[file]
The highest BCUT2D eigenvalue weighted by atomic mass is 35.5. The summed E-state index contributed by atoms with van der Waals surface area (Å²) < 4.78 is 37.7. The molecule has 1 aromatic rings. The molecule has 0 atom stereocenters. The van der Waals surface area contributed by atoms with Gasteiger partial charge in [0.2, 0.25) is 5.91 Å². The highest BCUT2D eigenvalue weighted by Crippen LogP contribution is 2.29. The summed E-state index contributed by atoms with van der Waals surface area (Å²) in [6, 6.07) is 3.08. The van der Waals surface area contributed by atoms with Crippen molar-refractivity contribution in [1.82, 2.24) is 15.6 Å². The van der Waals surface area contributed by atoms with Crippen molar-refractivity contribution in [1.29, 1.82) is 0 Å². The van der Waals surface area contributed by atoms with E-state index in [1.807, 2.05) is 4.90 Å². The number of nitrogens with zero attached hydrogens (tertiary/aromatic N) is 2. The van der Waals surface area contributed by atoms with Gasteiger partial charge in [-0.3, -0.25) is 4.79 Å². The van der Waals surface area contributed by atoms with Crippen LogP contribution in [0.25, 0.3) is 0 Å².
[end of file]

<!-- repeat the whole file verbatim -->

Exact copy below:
The highest BCUT2D eigenvalue weighted by atomic mass is 35.5. The summed E-state index contributed by atoms with van der Waals surface area (Å²) < 4.78 is 37.7. The molecule has 1 aromatic rings. The molecule has 0 atom stereocenters. The van der Waals surface area contributed by atoms with Gasteiger partial charge in [0.2, 0.25) is 5.91 Å². The highest BCUT2D eigenvalue weighted by Crippen LogP contribution is 2.29. The summed E-state index contributed by atoms with van der Waals surface area (Å²) in [6, 6.07) is 3.08. The van der Waals surface area contributed by atoms with Crippen molar-refractivity contribution in [1.82, 2.24) is 15.6 Å². The van der Waals surface area contributed by atoms with Crippen molar-refractivity contribution in [1.29, 1.82) is 0 Å². The van der Waals surface area contributed by atoms with E-state index in [1.807, 2.05) is 4.90 Å². The number of nitrogens with zero attached hydrogens (tertiary/aromatic N) is 2. The van der Waals surface area contributed by atoms with Gasteiger partial charge in [-0.3, -0.25) is 4.79 Å². The van der Waals surface area contributed by atoms with Crippen LogP contribution in [0.25, 0.3) is 0 Å².